Former Employee Wins Over $5 Million Against Sterne, Agee & Leach.

November 3, 2010

In a FINRA Arbitration Statement of Claim filed in December 2008, former Associated Person James Benjamin Fellus asserted various breaches, fraud, and other claims against his former employer Sterne, Agee & Leach, Inc. Apparently, this was one of those yes-you-did-no-we-didn't cases in which a former employee claims to have been wrongfully terminated under the terms of his employment -- and the former employer is just as adamant that the termination was with cause. Claimant Fellus ultimately requested compensatory damages in the amount of $5,945,124.00 plus interest at the rate of 6% per annum. In the Matter of the Arbitration Between James Benjamin Fellus, Claimant, vs. Sterne, Agee & Leach, Inc., Respondent (FINRA Arbitration 09-00175, November 1, 2010). Respondent generally denied the allegations and counterclaimed for $1,840,000.00 against Claimant.

The FINRA Arbitration Panel determined that the firing of Claimant Fellus was without cause as defined in Claimant's contract. Therefore, the Panel found that Respondent Sterne, Agee & Leach was liable and ordered the firm to pay to Claimant compensatory damages, including interest at the rate of 6%, in the amount of $5,695,124.00. Respondent's Counterclaim was denied in its entirety, with prejudice.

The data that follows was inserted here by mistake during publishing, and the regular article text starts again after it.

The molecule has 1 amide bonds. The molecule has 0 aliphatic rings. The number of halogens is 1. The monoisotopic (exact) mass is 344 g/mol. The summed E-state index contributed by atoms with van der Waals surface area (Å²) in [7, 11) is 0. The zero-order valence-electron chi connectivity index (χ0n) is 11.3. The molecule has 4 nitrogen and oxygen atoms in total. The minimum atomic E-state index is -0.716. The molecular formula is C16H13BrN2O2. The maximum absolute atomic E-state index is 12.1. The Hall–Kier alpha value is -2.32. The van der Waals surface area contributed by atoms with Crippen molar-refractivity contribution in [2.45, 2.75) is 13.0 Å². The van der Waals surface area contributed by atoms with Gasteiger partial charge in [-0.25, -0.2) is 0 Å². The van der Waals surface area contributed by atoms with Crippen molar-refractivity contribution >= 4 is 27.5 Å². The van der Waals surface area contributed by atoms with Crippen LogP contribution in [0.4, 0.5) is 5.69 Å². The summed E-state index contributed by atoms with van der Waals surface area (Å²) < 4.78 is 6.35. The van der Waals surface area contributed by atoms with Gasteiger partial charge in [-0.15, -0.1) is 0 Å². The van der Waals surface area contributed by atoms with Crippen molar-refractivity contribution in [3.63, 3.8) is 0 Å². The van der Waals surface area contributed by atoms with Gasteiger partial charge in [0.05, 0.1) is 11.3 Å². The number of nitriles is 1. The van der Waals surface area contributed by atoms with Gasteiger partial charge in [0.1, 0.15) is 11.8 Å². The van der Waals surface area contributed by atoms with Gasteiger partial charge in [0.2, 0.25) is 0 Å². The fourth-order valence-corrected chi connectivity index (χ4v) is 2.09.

Bill Singer's Comment: I dunno about you but, wow, ain't that an impressive win?  More to the point, what was Respondent thinking when it decided to go to the mat and contest this one?  Someone, somewhere really miscalculated -- unless there was absolutely no give-and-take by Claimant.

James Nicholson was indicted on four felony charges, including securities fraud and investment adviser fraud, involving losses of at least $150 million. On Friday October 29, Nicholson was sentenced in Manhattan federal court by U.S. District Judge Richard J. Sullivan to 40 years in prison and three years of supervised release.

In the case of Nicholson and other scamsters, the warnings were there - years before the meltdown. The inflated financials. The bogus addresses. The suspicious transactions and attendant financial shenanigans. Sure - blame the victims for not doing their due diligence. I have no quibble with such a view. However, given the prevalence of such red flags in most of these cases, when do we also blame Wall Street's regulators for having eyes that see not and ears that hear not? Wall Street's cops have to get out from behind their desks, walk the beat, and protect the neighborhood. We need a credible first-line of defense when it comes to financial fraud - it can't always come down to a last-ditch criminal prosecution.